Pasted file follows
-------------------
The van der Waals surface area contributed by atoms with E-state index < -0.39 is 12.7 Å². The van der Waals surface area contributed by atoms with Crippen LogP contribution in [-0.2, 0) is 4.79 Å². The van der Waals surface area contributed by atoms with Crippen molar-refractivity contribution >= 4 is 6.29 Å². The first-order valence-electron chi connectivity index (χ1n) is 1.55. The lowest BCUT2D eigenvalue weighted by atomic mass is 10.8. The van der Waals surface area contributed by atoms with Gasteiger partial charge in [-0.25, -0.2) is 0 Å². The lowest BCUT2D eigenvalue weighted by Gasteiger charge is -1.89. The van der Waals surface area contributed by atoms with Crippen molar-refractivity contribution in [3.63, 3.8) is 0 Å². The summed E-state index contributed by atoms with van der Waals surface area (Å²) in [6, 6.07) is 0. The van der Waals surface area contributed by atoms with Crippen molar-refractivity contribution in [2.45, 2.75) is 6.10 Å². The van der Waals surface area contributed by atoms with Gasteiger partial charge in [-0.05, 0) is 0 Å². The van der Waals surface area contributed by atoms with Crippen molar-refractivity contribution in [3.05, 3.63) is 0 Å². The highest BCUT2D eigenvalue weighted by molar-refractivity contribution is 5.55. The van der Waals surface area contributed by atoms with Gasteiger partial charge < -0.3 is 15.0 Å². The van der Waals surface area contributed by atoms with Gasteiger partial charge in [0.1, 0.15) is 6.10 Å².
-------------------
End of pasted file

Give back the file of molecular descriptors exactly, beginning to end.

The van der Waals surface area contributed by atoms with E-state index < -0.39 is 12.7 Å². The van der Waals surface area contributed by atoms with Crippen LogP contribution in [-0.2, 0) is 4.79 Å². The van der Waals surface area contributed by atoms with Crippen molar-refractivity contribution >= 4 is 6.29 Å². The first-order valence-electron chi connectivity index (χ1n) is 1.55. The lowest BCUT2D eigenvalue weighted by atomic mass is 10.8. The van der Waals surface area contributed by atoms with Gasteiger partial charge in [-0.25, -0.2) is 0 Å². The lowest BCUT2D eigenvalue weighted by Gasteiger charge is -1.89. The van der Waals surface area contributed by atoms with Crippen molar-refractivity contribution in [3.63, 3.8) is 0 Å². The summed E-state index contributed by atoms with van der Waals surface area (Å²) in [6, 6.07) is 0. The van der Waals surface area contributed by atoms with Crippen molar-refractivity contribution in [2.45, 2.75) is 6.10 Å². The van der Waals surface area contributed by atoms with Gasteiger partial charge in [-0.05, 0) is 0 Å². The van der Waals surface area contributed by atoms with Crippen molar-refractivity contribution in [3.05, 3.63) is 0 Å². The highest BCUT2D eigenvalue weighted by molar-refractivity contribution is 5.55. The van der Waals surface area contributed by atoms with Gasteiger partial charge < -0.3 is 15.0 Å². The van der Waals surface area contributed by atoms with Gasteiger partial charge in [0.1, 0.15) is 6.10 Å².